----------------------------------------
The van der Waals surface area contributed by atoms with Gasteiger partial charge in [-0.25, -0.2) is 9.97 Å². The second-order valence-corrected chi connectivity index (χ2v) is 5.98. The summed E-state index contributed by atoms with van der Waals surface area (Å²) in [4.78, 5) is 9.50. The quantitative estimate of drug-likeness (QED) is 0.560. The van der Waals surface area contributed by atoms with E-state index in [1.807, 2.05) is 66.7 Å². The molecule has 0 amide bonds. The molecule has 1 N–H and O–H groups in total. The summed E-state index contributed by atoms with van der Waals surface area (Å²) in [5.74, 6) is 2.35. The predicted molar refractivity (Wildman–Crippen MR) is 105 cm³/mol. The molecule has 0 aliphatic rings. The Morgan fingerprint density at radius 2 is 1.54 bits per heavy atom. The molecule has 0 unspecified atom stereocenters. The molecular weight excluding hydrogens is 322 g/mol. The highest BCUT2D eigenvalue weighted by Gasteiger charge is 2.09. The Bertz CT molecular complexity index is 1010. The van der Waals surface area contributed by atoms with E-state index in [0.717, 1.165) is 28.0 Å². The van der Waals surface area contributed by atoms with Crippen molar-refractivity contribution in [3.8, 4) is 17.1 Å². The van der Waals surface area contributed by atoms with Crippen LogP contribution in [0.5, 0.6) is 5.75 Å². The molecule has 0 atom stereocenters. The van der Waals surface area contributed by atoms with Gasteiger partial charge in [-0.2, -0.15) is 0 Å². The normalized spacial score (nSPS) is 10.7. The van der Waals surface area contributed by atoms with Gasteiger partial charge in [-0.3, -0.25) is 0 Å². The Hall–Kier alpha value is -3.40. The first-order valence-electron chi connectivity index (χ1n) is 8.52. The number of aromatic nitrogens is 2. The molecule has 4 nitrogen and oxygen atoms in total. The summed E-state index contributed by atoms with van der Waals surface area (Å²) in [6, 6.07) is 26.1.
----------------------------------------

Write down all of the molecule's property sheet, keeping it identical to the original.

The van der Waals surface area contributed by atoms with Gasteiger partial charge in [-0.25, -0.2) is 9.97 Å². The second-order valence-corrected chi connectivity index (χ2v) is 5.98. The summed E-state index contributed by atoms with van der Waals surface area (Å²) in [4.78, 5) is 9.50. The quantitative estimate of drug-likeness (QED) is 0.560. The van der Waals surface area contributed by atoms with E-state index in [1.807, 2.05) is 66.7 Å². The molecule has 0 amide bonds. The molecule has 1 N–H and O–H groups in total. The summed E-state index contributed by atoms with van der Waals surface area (Å²) in [5.74, 6) is 2.35. The predicted molar refractivity (Wildman–Crippen MR) is 105 cm³/mol. The molecule has 0 aliphatic rings. The Morgan fingerprint density at radius 2 is 1.54 bits per heavy atom. The molecule has 0 unspecified atom stereocenters. The molecular weight excluding hydrogens is 322 g/mol. The highest BCUT2D eigenvalue weighted by Gasteiger charge is 2.09. The Bertz CT molecular complexity index is 1010. The van der Waals surface area contributed by atoms with E-state index in [0.717, 1.165) is 28.0 Å². The van der Waals surface area contributed by atoms with Crippen molar-refractivity contribution in [3.8, 4) is 17.1 Å². The van der Waals surface area contributed by atoms with Crippen LogP contribution in [0.5, 0.6) is 5.75 Å². The molecule has 0 atom stereocenters. The van der Waals surface area contributed by atoms with Gasteiger partial charge in [-0.2, -0.15) is 0 Å². The normalized spacial score (nSPS) is 10.7. The van der Waals surface area contributed by atoms with Gasteiger partial charge in [-0.3, -0.25) is 0 Å². The Hall–Kier alpha value is -3.40. The first-order valence-electron chi connectivity index (χ1n) is 8.52. The number of aromatic nitrogens is 2. The molecule has 4 nitrogen and oxygen atoms in total. The summed E-state index contributed by atoms with van der Waals surface area (Å²) in [6, 6.07) is 26.1.